vTo drop (on its own accord, of fruit).drop (of fruit)Said of fruit like mango, mampallam, bewunu, or durian, not of lansones. The owner
of a tree sometimes builds a little hut and sleeps there for some nights in order
to pick up the fruit, especially if it is valuable fruit like durian.Mānasnebuwaˈduwiˈan kamihin.Our durian fruit is dropping off already.Bastatempomānasbuwaˈ kayuhin geyne aˈahin usaˈ amban diyawaˈne, megsilung.At the time when the fruit drops off the people don’t move from under the tree; they wait for fruit to drop.laboˈ1.13Verbs used in connection w/ plantsVerbs used in connection w/ plants
vTo flutter, flap, squirm.flutter; flap (as chicken); squirmEllumpekenna iyan, iyuˈ pemāpak.That fish is still alive; it is still flapping.Gapusun nakanak iyan bang tinugsuk, iyuˈ māpak.Hold that child when he gets the injection; he squirms.Māpak manukin bang pinuwaˈ.The chicken flutters when it is caught.paspad
v. statTo be in difficulty, in dire straits.difficulty, be in; dire straits, be inMāsahikubanggeytohoˈ badjuˈkun, gaˈniyaˈ badjuˈku seddili.I am in difficulty if my blouse isn’t dry; I have no other blouse.Māsahi kite weˈ ulaninin, peggeˈgey kite dumuwaˈi megpiha kinakan.We are in dire straits because of this rain, because we cannot go out searching for food.hunit1 (kahunitan)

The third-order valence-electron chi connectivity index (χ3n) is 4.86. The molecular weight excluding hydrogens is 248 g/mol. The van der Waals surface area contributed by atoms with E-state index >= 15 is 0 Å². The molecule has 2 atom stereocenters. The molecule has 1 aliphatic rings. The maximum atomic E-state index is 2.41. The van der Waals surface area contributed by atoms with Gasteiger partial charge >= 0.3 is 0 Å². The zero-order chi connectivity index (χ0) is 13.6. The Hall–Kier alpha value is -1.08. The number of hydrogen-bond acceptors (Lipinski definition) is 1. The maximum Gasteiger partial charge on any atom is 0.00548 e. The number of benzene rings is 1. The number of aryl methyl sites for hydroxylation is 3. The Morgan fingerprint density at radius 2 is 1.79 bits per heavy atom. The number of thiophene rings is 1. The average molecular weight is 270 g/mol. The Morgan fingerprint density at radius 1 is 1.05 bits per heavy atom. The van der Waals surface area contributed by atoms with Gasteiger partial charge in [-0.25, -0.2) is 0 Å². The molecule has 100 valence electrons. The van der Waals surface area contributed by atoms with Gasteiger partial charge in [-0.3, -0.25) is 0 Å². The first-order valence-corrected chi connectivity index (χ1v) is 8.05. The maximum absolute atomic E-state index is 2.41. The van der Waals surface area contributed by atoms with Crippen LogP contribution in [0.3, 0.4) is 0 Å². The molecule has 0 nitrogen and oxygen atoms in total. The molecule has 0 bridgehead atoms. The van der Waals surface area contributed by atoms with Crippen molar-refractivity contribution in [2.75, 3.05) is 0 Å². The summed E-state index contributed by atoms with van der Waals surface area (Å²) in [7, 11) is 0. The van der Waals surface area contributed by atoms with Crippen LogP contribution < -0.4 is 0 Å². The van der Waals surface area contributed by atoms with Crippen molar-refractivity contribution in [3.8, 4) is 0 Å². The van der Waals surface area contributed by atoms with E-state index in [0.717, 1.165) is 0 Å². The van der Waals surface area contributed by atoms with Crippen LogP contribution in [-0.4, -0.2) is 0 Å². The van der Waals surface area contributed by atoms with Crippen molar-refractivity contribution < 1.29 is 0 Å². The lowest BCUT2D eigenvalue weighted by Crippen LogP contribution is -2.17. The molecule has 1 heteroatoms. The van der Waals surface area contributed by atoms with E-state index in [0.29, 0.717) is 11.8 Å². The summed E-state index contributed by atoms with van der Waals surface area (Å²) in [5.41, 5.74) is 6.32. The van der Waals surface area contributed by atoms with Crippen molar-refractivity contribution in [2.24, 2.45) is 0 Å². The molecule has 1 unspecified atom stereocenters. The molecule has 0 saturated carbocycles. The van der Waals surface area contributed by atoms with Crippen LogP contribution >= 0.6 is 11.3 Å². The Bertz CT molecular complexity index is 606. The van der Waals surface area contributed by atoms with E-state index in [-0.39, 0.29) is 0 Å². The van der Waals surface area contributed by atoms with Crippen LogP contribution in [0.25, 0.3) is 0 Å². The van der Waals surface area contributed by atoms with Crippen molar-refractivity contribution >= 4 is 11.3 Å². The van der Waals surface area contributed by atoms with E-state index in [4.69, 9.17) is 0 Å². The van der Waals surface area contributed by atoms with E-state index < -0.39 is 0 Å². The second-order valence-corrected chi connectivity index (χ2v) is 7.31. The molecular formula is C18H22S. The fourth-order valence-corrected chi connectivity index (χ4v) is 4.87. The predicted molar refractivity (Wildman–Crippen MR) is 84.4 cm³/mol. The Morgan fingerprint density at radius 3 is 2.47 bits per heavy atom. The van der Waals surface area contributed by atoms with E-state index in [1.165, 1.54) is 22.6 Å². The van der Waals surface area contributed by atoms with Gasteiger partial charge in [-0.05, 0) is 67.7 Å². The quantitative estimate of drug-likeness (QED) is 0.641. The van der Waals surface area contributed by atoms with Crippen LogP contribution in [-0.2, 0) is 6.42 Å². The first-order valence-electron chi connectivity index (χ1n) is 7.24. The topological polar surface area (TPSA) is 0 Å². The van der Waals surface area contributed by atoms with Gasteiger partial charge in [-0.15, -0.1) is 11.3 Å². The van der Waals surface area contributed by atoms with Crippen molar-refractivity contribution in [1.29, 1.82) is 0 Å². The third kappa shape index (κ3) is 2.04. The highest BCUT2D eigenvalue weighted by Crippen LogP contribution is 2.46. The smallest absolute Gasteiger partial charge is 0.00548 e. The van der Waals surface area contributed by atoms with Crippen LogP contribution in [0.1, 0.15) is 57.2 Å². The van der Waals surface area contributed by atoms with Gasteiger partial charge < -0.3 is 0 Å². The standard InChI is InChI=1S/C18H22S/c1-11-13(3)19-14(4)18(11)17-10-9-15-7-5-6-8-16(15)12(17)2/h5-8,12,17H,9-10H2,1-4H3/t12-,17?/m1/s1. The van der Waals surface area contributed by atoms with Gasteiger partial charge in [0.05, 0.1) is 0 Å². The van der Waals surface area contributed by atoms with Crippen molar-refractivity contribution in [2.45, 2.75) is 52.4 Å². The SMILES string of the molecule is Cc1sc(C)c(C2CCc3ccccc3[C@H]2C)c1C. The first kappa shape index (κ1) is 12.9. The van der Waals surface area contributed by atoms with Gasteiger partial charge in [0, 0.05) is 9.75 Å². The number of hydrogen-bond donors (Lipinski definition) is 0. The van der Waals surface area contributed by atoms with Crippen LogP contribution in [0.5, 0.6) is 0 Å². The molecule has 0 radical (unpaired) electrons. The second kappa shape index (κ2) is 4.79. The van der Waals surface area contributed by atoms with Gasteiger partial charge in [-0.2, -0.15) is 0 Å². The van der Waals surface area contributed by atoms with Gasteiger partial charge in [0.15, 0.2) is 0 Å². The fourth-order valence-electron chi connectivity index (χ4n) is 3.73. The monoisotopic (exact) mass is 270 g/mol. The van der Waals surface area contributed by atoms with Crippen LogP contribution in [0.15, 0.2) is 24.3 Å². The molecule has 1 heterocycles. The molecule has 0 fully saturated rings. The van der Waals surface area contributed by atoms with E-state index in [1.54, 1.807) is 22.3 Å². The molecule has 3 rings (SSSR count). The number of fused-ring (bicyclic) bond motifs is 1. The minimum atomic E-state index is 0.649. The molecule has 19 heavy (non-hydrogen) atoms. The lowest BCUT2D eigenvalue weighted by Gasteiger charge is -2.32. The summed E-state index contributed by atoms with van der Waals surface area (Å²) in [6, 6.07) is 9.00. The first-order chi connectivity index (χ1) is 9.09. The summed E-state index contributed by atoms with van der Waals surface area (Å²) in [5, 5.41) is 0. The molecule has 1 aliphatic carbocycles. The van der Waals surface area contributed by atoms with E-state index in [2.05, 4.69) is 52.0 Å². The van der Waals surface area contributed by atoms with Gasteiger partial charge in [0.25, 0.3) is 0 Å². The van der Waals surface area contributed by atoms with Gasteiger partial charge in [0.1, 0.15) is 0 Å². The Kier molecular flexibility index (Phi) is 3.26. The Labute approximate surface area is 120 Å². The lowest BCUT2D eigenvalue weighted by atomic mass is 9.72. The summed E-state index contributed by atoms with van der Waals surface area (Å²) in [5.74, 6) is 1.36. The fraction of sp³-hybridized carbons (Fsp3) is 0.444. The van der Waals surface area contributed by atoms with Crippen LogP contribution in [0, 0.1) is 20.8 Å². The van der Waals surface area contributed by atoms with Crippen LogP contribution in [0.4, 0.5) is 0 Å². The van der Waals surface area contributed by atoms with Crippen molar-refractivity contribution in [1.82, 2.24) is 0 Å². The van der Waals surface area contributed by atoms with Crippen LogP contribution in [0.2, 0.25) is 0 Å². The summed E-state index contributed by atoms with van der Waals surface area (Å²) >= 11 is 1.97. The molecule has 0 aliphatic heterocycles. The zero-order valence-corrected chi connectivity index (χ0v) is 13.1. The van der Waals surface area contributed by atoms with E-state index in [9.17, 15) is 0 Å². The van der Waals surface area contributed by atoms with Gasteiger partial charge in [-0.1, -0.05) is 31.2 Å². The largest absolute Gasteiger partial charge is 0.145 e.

nConduct, behavior, one’s customs.conduct; behavior; customsSubey hāpmātabatnun si saweˈnu.Your behavior toward your companions should be good.Aˈa iyan geyhāpmātabatnen.That person’s conduct is not good.addat
vsubjectmag-object-anTo show respect to s.o.; to respect s.o.respect s.o., toMātabatanun bi metettoˈabin. (Pagmātabatanun bi metettoˈabin.)Show respect to your parents.Geyiyemagmātabat si saweˈne.He doesn’t show respect to his companion.
affNominalizing prefix. The one who (does s.t.), the thing which..., that which...Sinemalumengngan sumuhin?Who is the one going tomorrow?Akumahap Manilaˈin.I am the one going to Manila.Malarakinlumaˈdumaˈinkoprasan.The thing which was destroyed was a house not a copra shed.Bagtingmahellingin.A bell was what was sounding.Si Dendemamangan manukin.Dende is the one eating the chicken.Akumangalaˈit badjuˈnen.I am the one who sews his shirt.Iyemamaboˈo kennahin.She is the one who sends for the fish.
affVerbal affix with a limited set of emotion verbs.Malasaiye si anaknen.He loves his child.Maˈaseˈiye si meˈ mamiskinin.He pities the poor.Mabayaˈiye lumengngan haplahatseddili.He wants to go to a different country.
nMabolo, kamagong (fruit and tree).mabolo; tree, fruitDiospyros discolorThe fruits are large, rounded, fleshy, red, densely covered with brown hairs. They
contain a few rather large seeds. The flesh is white, firm but soft, edible and has
a fairly good flavor.1.1.2Trees, fruitTrees, fruit
affVerbal affix that occurs in active intransitive clauses or antipassive clauses.Magsayeiye.She laughs.Magbellaneiye.She is cooking.Magkehetkennaiye.She is cutting fish.
affVerbal affix that indicates a plural subject or object. Most frequent in single-argument